Inflation In United Kingdom Hits 40-Year High Of 9.1%

nflation in the United Kingdom rose 9.1% year-on-year in May, its highest level in 40 years.

The blistering 9.1% rise in the Consumer Price Index was in line with economists’ expectations
and slightly higher than the 9% increase reported for April of this year.

Consumer prices rose by 0.7% in May from April, slightly above expectations for a 0.6% rise but
below the 2.5% monthly increase seen in April, indicating that inflation is beginning to slow
following multiple interest rate increases by the Bank of England.

Britain’s Office for National Statistics said the last time inflation was this high was in January
1982 when it rose nearly 11% on an annualized basis.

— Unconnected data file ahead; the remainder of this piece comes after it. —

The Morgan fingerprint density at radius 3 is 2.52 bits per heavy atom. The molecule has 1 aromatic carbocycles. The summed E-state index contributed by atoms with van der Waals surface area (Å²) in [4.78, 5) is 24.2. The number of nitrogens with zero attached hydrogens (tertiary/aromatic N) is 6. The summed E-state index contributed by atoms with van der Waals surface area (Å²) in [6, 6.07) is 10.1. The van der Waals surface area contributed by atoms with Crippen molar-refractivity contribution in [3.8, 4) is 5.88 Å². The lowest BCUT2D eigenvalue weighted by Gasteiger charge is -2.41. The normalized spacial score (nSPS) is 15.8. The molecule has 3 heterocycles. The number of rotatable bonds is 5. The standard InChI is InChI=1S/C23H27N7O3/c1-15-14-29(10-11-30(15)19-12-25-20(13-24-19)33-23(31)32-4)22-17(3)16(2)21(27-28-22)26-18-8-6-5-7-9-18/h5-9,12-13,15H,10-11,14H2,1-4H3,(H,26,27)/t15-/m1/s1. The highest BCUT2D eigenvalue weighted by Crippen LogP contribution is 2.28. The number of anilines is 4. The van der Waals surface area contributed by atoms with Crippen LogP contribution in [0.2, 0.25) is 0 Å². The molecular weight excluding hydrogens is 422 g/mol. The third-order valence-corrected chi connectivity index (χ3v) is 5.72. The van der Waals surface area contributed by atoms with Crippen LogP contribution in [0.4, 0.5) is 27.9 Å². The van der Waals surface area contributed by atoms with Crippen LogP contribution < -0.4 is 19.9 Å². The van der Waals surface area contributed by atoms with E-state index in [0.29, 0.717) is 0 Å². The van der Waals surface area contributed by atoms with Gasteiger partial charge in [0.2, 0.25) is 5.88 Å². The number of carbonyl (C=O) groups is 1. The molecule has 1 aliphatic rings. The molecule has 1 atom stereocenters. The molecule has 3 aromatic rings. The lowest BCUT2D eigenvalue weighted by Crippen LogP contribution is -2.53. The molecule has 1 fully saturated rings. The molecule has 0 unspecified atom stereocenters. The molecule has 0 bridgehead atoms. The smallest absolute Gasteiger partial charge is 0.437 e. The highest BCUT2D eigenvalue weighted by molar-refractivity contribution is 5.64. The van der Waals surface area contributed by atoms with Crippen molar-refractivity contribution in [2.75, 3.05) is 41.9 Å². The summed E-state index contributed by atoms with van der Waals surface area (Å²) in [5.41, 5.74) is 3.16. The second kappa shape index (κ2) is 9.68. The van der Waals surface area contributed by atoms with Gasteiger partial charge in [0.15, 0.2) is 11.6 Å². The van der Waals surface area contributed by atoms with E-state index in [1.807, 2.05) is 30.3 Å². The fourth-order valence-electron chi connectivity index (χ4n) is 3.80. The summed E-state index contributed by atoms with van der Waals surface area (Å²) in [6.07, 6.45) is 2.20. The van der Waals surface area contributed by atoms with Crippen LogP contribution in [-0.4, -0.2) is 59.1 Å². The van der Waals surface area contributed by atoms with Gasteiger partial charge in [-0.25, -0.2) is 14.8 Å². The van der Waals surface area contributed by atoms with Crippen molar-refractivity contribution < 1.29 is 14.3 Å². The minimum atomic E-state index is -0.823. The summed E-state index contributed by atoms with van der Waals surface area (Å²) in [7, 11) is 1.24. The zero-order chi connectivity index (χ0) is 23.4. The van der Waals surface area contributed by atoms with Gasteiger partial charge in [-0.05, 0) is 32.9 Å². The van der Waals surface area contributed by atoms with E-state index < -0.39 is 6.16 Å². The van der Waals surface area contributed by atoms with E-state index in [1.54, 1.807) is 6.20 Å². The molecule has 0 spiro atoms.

The biggest contribution to the May inflation rate came from housing costs, primarily electricity,
gas and other fuels, along with motor vehicle prices.

The Bank of England last week raised interest rates for a fifth consecutive time, though it
stopped short of the aggressive hikes executed in the U.S. and Switzerland, as it looks to tame
inflation without worsening the current economic slowdown.

The main bank rate in England currently sits at a 13-year high of 1.25% and the country’s
central bank expects inflation to exceed 11% by this October.

A recent poll found that a quarter (25%) of people in the United Kingdom are skipping meals as
inflationary pressures and a food crisis conspire to create what Bank of England Governor
Andrew Bailey has called an “apocalyptic” situation for consumers.

Along with the external shocks facing the global economy — such as food and energy price
surges and the war in Ukraine — the United Kingdom is also navigating domestic pressures,
such as the unwinding of the government’s pandemic fiscal support and the impacts of Brexit.